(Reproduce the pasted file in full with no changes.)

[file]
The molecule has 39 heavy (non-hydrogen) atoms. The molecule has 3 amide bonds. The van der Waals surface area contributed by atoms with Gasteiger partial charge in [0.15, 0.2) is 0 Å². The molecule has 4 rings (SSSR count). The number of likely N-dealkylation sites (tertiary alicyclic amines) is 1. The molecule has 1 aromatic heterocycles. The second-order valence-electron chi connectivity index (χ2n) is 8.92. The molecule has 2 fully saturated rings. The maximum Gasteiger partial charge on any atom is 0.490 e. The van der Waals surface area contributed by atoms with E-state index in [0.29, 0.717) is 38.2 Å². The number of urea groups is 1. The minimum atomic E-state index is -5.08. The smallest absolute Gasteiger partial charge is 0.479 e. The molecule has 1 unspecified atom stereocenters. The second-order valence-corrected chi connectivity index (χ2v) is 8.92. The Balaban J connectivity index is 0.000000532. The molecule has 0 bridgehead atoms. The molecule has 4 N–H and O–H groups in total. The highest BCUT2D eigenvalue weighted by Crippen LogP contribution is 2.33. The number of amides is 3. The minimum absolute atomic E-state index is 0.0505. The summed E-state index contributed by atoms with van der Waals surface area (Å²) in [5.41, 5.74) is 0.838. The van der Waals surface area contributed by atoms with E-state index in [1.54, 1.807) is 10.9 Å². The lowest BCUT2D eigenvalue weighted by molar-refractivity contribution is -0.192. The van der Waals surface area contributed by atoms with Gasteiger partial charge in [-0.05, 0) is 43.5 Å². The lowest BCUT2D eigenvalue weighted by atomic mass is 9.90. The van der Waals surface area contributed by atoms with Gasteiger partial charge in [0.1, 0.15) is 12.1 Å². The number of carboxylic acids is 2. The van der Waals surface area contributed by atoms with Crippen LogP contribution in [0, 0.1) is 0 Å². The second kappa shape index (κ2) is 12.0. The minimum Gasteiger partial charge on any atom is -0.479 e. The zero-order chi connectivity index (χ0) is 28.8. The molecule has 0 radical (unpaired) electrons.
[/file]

The molecule has 39 heavy (non-hydrogen) atoms. The molecule has 3 amide bonds. The van der Waals surface area contributed by atoms with Gasteiger partial charge in [0.15, 0.2) is 0 Å². The molecule has 4 rings (SSSR count). The number of likely N-dealkylation sites (tertiary alicyclic amines) is 1. The molecule has 1 aromatic heterocycles. The second-order valence-electron chi connectivity index (χ2n) is 8.92. The molecule has 2 fully saturated rings. The maximum Gasteiger partial charge on any atom is 0.490 e. The van der Waals surface area contributed by atoms with E-state index in [0.29, 0.717) is 38.2 Å². The number of urea groups is 1. The minimum atomic E-state index is -5.08. The smallest absolute Gasteiger partial charge is 0.479 e. The molecule has 1 unspecified atom stereocenters. The second-order valence-corrected chi connectivity index (χ2v) is 8.92. The Balaban J connectivity index is 0.000000532. The molecule has 0 bridgehead atoms. The molecule has 4 N–H and O–H groups in total. The highest BCUT2D eigenvalue weighted by Crippen LogP contribution is 2.33. The number of amides is 3. The minimum absolute atomic E-state index is 0.0505. The summed E-state index contributed by atoms with van der Waals surface area (Å²) in [5.41, 5.74) is 0.838. The van der Waals surface area contributed by atoms with E-state index in [1.54, 1.807) is 10.9 Å². The lowest BCUT2D eigenvalue weighted by molar-refractivity contribution is -0.192. The van der Waals surface area contributed by atoms with Gasteiger partial charge in [-0.05, 0) is 43.5 Å². The lowest BCUT2D eigenvalue weighted by atomic mass is 9.90. The van der Waals surface area contributed by atoms with Gasteiger partial charge in [0.1, 0.15) is 12.1 Å². The number of carboxylic acids is 2. The van der Waals surface area contributed by atoms with Crippen LogP contribution in [0, 0.1) is 0 Å². The second kappa shape index (κ2) is 12.0. The minimum Gasteiger partial charge on any atom is -0.479 e. The zero-order chi connectivity index (χ0) is 28.8. The molecule has 0 radical (unpaired) electrons.